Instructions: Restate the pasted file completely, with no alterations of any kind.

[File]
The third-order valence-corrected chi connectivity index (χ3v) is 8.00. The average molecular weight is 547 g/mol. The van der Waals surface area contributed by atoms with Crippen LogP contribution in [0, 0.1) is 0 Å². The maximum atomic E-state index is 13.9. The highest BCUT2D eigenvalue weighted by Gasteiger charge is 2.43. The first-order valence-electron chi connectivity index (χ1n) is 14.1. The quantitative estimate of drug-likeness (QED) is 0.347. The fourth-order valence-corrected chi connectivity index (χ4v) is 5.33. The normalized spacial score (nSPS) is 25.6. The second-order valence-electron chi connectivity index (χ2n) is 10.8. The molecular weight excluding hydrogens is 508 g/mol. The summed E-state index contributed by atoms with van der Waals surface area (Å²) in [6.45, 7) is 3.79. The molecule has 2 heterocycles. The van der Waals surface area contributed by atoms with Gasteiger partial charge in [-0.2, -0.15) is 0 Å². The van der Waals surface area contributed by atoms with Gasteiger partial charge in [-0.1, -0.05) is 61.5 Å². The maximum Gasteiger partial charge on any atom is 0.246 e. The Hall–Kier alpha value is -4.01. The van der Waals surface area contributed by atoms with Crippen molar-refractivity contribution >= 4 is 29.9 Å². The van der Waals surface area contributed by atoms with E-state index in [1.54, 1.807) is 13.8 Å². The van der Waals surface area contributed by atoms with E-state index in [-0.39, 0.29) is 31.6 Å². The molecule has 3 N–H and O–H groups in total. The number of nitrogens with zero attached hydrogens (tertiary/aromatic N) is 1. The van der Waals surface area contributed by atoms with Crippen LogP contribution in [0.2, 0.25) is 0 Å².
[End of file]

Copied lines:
The third-order valence-corrected chi connectivity index (χ3v) is 8.00. The average molecular weight is 547 g/mol. The van der Waals surface area contributed by atoms with Crippen LogP contribution in [0, 0.1) is 0 Å². The maximum atomic E-state index is 13.9. The highest BCUT2D eigenvalue weighted by Gasteiger charge is 2.43. The first-order valence-electron chi connectivity index (χ1n) is 14.1. The quantitative estimate of drug-likeness (QED) is 0.347. The fourth-order valence-corrected chi connectivity index (χ4v) is 5.33. The normalized spacial score (nSPS) is 25.6. The second-order valence-electron chi connectivity index (χ2n) is 10.8. The molecular weight excluding hydrogens is 508 g/mol. The summed E-state index contributed by atoms with van der Waals surface area (Å²) in [6.45, 7) is 3.79. The molecule has 2 heterocycles. The van der Waals surface area contributed by atoms with Gasteiger partial charge in [-0.2, -0.15) is 0 Å². The van der Waals surface area contributed by atoms with Gasteiger partial charge in [-0.1, -0.05) is 61.5 Å². The maximum Gasteiger partial charge on any atom is 0.246 e. The Hall–Kier alpha value is -4.01. The van der Waals surface area contributed by atoms with Crippen molar-refractivity contribution >= 4 is 29.9 Å². The van der Waals surface area contributed by atoms with E-state index in [1.54, 1.807) is 13.8 Å². The van der Waals surface area contributed by atoms with E-state index in [-0.39, 0.29) is 31.6 Å². The molecule has 3 N–H and O–H groups in total. The number of nitrogens with zero attached hydrogens (tertiary/aromatic N) is 1. The van der Waals surface area contributed by atoms with Crippen LogP contribution in [0.2, 0.25) is 0 Å².